Many New Yorkers enjoy their weekend escapes outside the concrete jungle. I appreciate this the longer I live in Manhattan. A beach or a mountain house creates the balance needed to remain a city dweller over the long haul, and it eases stress. Some may split their time evenly between the New York apartment and the country home when schedules permit.
Why do people prefer the city to the country or vice versa? Perhaps it is the environment where we grow up, where we go to college, or the location of our first job that makes the decision for us. Or maybe just blame it on the parents. That’s a logical solution.
Personally, I have been citified since my pre-teenage years, or possibly earlier. New York isn’t merely a place where I hang my hat; it’s also a big part of who I am.
I grew up in an urban environment in Pennsylvania, even though geographically it was not in the city. Being raised in a row house with neighbors on all a sides and limited privacy may have contributed to my life as it is now. I spent a good amount of time in my teens in New York and Philadelphia. Living in Philly twice, I knew it wasn’t my cup of tea. But when I landed in Manhattan for the first time, I said to myself, “Now this is a city!” I knew it was the one for me.
As a result of that early urban exposure, I feel more comfortable with many people around and I relax in tighter surroundings. I am like a fish out of water in the suburbs. But occasionally, I need a short break to recharge my city battery. Short means a couple of days, although I enjoy the beach for longer periods of time.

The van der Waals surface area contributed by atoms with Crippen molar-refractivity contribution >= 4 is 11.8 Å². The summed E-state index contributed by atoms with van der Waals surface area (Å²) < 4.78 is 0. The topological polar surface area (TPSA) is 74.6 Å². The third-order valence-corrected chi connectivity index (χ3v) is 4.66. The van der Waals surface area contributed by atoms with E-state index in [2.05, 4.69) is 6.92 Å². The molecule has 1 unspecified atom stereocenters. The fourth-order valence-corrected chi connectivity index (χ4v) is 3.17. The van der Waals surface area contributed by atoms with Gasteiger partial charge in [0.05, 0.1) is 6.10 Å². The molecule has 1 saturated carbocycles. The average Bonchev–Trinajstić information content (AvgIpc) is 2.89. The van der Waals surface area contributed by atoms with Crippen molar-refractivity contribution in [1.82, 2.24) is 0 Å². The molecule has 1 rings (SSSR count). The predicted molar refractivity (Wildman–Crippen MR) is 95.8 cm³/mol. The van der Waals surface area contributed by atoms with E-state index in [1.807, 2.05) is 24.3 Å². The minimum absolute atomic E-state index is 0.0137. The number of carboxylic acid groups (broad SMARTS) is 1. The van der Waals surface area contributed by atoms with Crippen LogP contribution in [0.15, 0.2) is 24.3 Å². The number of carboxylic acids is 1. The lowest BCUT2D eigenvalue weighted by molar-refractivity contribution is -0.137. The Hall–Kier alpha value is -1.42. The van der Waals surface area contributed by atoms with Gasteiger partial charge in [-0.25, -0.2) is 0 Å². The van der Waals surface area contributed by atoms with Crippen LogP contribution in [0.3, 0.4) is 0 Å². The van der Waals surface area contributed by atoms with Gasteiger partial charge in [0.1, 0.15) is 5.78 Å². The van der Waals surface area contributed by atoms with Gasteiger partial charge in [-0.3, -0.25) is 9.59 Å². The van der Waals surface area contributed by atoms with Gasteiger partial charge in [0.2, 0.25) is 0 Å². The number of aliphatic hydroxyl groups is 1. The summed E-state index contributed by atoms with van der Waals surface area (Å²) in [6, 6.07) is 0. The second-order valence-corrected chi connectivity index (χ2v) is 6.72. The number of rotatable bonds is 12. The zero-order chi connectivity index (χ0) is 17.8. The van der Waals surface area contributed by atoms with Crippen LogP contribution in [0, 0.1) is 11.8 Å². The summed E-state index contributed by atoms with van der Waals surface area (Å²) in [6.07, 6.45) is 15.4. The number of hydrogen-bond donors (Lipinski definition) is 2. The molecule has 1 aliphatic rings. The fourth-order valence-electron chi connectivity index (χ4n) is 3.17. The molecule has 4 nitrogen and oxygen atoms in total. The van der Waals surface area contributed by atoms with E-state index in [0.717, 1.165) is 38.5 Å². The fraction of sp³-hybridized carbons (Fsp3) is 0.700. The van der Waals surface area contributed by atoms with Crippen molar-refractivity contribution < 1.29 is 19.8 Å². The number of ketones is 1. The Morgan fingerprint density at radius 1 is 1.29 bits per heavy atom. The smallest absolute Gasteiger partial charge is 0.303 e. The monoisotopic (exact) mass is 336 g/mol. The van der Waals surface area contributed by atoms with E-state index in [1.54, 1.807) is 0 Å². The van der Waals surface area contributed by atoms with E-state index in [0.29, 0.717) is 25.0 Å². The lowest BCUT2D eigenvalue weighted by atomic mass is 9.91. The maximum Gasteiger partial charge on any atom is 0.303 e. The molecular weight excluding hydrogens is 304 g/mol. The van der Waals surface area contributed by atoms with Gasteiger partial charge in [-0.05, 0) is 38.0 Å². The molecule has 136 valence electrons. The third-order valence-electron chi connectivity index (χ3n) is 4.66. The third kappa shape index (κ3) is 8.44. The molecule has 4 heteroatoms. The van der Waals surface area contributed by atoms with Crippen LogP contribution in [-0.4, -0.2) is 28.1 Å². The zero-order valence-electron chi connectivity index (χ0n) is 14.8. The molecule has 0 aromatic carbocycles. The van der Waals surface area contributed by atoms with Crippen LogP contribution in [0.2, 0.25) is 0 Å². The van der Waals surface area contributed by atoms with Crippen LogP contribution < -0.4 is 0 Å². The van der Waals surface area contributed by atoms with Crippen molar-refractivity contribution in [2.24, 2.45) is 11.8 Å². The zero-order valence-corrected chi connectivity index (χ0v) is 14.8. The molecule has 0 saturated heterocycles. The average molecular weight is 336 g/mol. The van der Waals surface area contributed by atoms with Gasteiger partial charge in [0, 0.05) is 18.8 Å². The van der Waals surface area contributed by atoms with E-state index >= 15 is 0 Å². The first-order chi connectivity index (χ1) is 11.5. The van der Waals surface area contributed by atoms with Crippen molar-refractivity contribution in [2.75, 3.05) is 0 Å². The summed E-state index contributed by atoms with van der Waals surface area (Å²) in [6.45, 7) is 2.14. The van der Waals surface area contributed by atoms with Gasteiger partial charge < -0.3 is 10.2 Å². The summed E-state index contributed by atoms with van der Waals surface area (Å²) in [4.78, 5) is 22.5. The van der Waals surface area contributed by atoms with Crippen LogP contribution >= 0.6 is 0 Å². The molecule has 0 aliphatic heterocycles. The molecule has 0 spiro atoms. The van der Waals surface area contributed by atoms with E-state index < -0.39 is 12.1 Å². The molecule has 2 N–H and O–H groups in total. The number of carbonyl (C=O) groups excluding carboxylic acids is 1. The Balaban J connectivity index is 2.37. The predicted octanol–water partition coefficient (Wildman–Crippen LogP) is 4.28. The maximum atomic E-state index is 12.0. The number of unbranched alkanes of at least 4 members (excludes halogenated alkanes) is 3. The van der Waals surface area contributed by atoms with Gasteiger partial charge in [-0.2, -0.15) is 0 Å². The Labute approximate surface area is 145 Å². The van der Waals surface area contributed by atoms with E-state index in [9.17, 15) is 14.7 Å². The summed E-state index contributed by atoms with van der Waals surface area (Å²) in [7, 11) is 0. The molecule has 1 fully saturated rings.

Recently, I took a trip to Copake, New York, for a weekend. I like peace and quiet, but this particular area was too rural for me. With the exception of the wind howling, the house creaking, and the wilderness happening outside my window, it was total silence. Homes were acres apart, and there was no waving to the neighbor, or walking down the lane for a cup of milk. I felt isolated, disconnected, and out of place, until I drove to town.
Copake is about 20 minutes outside of Great Barrington, which is a quaint old village in the Berkshires, just over the Massachusetts border. Great Barrington is a historic, country town with shops, restaurants, coffee houses and galleries. In certain ways it resembles parts of New York City, but it’s smaller, cleaner, and is without horn blowing and cursing. It offers all that a city slicker would need when taking a break from the hectic lifestyle of Manhattan, and it’s not as remote as other destinations.
I overheard a local who made a comment while looking at a car turning around in a village parking lot, “That person must be from New York. They don’t know how to drive.” The next comment was more interesting, “This country life isn’t really working for me. I need to get back to the city.” Some who require a break from city life and its vibrancy will return eventually.
Although I enjoy leaving every now and then, I miss the energy and life that happens around the clock in Manhattan—the trashy, overcrowded, noisy madness of the place I call home. While others find the city stressful and even dangerous, I feel safer with eight million New Yorkers than I do in a nature preserve. Call me crazy, because I might be. I like the country enough; it’s a great place to visit. I just wouldn’t want to live there.
Which do you prefer, the city or the country? Post a comment below and tell us.